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September 07, 1972 - Image 48

Resource type:
Michigan Daily, 1972-09-07

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Page Two


Thursday, September 7, 1972


Page Two THE MICHIGAN DAILY Thursdoy, September 7, 1972

cagers Prepare for newsse i era

The hopes of the Michigan
basketball team took a nose-
dive with the flimsy knees of
two of its key players in 1971-72
and though the team flirted
.with excellence, the Wolverines
fell to mediocrity by the sea-
son's end.
This year withthe most tal-
ent laden squad to be assem-
bled in Ann Arbor since Cazzie
Russell's era of 1964-66, the
Wolverines stand to be a force
to be reckoned with in national
and Big Ten circles. Led by
two-time All America Henry
Willmore and sophomore sen-
sation Campy Russell, whose
35 point average led the fresh-
men team to an unblemished
12-0 mark, the Wolverines have
enough talent to field two
equally talented squads.
"This year is, as well, a year of
expansion for the basketball
program. Three teams will rep-
resent the Maize and Blue: the
traditional varsity team, a jun-
ior varsity team composed of
players who are not qute var-
sity caliber, and a freshman
team made up entirely of non-
tendered walk-on prospects.
With the new NCAA rule,
freshmen are eligible for any
of the three squads.
The coaching staff awill fea-
ture some new faces, too. Jim
Dutcher, former head coach
at neighboring Eastern Mich-
igan, and Richard "Bird"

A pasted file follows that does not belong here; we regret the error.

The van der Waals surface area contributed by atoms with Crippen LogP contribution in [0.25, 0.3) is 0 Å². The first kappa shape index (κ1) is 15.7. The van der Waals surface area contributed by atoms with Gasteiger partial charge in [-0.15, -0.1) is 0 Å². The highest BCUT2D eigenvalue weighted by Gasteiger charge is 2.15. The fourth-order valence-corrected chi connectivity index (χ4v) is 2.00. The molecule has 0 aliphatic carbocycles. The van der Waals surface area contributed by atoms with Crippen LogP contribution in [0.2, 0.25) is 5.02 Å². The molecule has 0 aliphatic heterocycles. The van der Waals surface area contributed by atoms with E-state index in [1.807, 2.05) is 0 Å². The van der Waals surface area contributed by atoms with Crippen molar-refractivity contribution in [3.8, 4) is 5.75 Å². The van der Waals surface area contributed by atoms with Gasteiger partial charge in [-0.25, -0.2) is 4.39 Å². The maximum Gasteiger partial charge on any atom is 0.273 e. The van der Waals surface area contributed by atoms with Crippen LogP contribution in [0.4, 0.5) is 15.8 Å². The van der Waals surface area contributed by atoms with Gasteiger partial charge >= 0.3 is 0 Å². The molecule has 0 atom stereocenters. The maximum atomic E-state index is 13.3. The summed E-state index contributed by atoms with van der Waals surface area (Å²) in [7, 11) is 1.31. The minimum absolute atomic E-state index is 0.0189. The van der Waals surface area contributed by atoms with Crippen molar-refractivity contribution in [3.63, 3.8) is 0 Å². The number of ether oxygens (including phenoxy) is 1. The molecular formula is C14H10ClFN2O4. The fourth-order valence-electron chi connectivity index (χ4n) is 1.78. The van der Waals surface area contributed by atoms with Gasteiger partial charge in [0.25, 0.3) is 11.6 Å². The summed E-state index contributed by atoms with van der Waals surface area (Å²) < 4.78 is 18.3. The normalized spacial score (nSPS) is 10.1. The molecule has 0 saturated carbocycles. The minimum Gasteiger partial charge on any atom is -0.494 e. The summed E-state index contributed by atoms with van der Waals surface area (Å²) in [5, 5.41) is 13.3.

Carter, ex-Wolverine per-
former and 1970 graduate,
will join head coach John Orr
and Dick Honig. Dutcher was
hired to replace the depart-
ed Fred Snowden who took
the head job at Arizona State
University. Carter is expected
to handle the freshman team,
while Honig, mentor of last
year's sensational freshmen,
will move up to 'handle the
junior varsity.
The Michigan cagers will be
entering this season with the
same core of players that start-
ed the 1970-71 season as sopho-
mores. That squad was expected
to do great things but, in fact,
floundered badly in the early
The team, sparked by the fine
play of Wilmore and Ken Brady,
jelled as Big Ten play got un-
der way and won nine straight
conference games to vault to
the top of the heap. Late sea-
son losses to Indiana and Ohio
State ended their' title hopes,
but a second place finish was
good for an invitation to the
With only two starters lost
through graduation, and sopho-
more scoring leader Wilmore,
pivot man Brady and 6-6 guard
Wayne Grabiec returning, the
outlook for 1971-72 was quite
Bad luck struck early, Ken
Brady injured his knee even
before the team took to the
With Brady out, the team was

-Daily-Mort Novec1k

wilmore drives

Michigan Union

Dec. 2--Notre Dame
Dec. 4-Oregon State
Dec. 7-Brigham Young at
Nassau, N.Y.
Dec. 9--at Dayton
Dec. 16-at Detroit
Dec. 18-19-Michigan Invitational
Western Michigan
Morehead University
Dec. 26-30-E.C.A.C. Holiday
Festival, Madison Square
Jan. 6--at Ohio State
Jan. 8-Iowa
Jan.'13-Michigan State
Jan. 20-Purdue
Jan. 22-at Northwestern
Jan. 27-Indiana
Jan. 29-at Iowa '
Feb. 3-at Illinois
Feb. 10-Michigan State
Feb. 17-Northwestern
Febs 24-at Minnesota
Feb. 26-Illinois
March 3-at Wisconsin
March 10-Ohio State

forced to go with a frontline of
Ernie Johnson 6-8, John Lock-
ard, 6-7, and Wilmore, 6-4. Al-
though all juniors, their inex-
perience as a unit and their
lack of great height would tell.
The campaign started smooth- .
ly enough with, three straight
wins over Notre Dame, Western
Michigan, and Eastern Michi-
gan. But in the first game of
the Michigan Invitational Tour-
nament, Toledo, aided by an in-
jury to Michigan star Wilmore,
upset the Wolverines.
The injury was a disaster-
ous one both to the Wolver-
ines and to Wihnore per-
sonally. Even 'after he re-
turned, Henry still favored
the injured leg and as a re-
sult his scoring totals were
down from his sophomore
highs. The moves which he
once dazzled opponents with
were just not as flashy. And
since the Miichigan offense re-
volves around Wilmore, the
attack suffered a bit from
lack of direction.
Sporting a 5-5 pre-Big Ten
record, the Wolverines moved
into the conference race un-